Thursday, June 17, 2010

One Amazing Thing

'Palace of Illusions' was a highly recommended book to me by the same author and I intended to pick that up. Alas, the book was out of stock but there was her latest output and I decided to read that one. So that's how 'One Amazing Thing' came to land in my lap.

I must admit that I was very intrigued by the cover summary of a group of people stuck in a near death situation reciting stories to each other to pass the time. And when it said that each story was about one amazing thing that had happened in their lives, I was hooked.

'One Amazing Thing' is a book about a group of people at the basement visa office of an Indian consulate all waiting for their interview. Each one of them has their own reasons to go to India and in essence that forms a core of the story. Why would a bitter middle aged American couple (Mrs and Mr. Pritchett), a Muslim American of Indian origin angry with the new America (Tariq), an African American (Cameron), a Chinese old woman (Jiang) with her grand daughter (Lily) want to go to India? The book is written from the perspective of a young Indian girl (Uma) who is returning to India to visit her parents. And then there is the Visa Officer (Mangalam) and the clerk (Malathi) on the verge of an extra-marital affair.

The author throws these interesting bunch of people in an earthquake hit basement, each with a secret of their own. Faced with the fact that they have no idea if they will be rescued or will die they start off on an aggressive note almost at each other's throat till Uma suggests that they tell each other a story to pass the time. The story should center around one amazing thing that happened in their lives. That forms the beginning of the thread.

'One Amazing Thing' could actually have been published as a collection of short stories. But by giving it a setting and a common view the author has very intelligently turned it into a small novel. Each story brings to life a facet of the human nature although not all stories are understandable or clearly bring out THE amazing thing in the story teller's life.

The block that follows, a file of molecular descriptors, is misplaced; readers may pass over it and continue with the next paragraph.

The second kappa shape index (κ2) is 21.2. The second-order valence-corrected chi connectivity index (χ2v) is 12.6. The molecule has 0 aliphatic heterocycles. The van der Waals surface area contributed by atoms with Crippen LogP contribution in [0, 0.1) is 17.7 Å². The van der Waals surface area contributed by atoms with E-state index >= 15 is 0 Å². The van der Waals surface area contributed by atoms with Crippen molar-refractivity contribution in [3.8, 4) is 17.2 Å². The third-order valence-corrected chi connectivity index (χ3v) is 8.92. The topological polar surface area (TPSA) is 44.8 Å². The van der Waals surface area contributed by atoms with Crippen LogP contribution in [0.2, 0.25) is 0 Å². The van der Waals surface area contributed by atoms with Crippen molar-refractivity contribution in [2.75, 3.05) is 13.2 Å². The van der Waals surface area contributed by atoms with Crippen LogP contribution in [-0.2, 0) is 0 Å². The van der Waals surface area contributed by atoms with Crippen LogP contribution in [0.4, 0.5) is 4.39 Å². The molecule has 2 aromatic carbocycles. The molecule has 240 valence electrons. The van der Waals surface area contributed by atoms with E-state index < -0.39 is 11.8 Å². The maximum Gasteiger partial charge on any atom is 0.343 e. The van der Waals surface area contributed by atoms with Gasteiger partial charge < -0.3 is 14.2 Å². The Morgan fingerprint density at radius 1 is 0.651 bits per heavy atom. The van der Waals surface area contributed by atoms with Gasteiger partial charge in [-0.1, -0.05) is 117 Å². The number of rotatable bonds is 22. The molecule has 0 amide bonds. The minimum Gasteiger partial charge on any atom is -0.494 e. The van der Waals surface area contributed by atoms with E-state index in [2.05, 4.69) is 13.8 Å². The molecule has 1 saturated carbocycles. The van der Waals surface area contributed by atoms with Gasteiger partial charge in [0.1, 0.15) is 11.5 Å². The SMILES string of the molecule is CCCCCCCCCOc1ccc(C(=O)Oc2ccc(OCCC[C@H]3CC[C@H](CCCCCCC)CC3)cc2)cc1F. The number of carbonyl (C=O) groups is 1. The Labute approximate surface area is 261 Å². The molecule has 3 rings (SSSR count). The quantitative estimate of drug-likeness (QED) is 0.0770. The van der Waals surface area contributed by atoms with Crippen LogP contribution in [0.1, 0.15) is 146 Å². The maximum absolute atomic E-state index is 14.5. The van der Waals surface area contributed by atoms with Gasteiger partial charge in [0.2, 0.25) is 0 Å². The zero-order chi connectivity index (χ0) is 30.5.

Mrs. Pritchett had tried to commit suicide when she comes up against a realisation that her married life does not have a kind of love that she wants - this after more than a decade of childless marriage. Really? Suicide? Wouldn't divorce be simpler? She wants to go to India to escape from her husband and be free!

Mr. Pritchett's life is about non-love. His mother was too tired from work and life to love him enough. His one love in life was a kitten that dies, maybe due to his carelessness. His only love is for numbers and maths and he is a successful accountant. He wants to go to India to bring the spark back in his wife's eyes and regain what was lost when she tried to commit suicide.

Tariq is upset with the new US where his father is taken away for no reason by the authorities after 9/11. Although he returns safely the trauma is too great and he suffers a stroke. Tariq is bitter and angry that he cannot call his own country - US - his own any more. His only silver lining is a girl who had come from India to spend a semester with them and has returned to India. He wants to go to India to meet her and maybe understand if he actually can relate to India. But he also has formed friendship with a group of people in US who are 'almost as close as brothers'. Are they terrorists? Will Tariq come back and become a terrorist? The author just leaves a morsel for us there.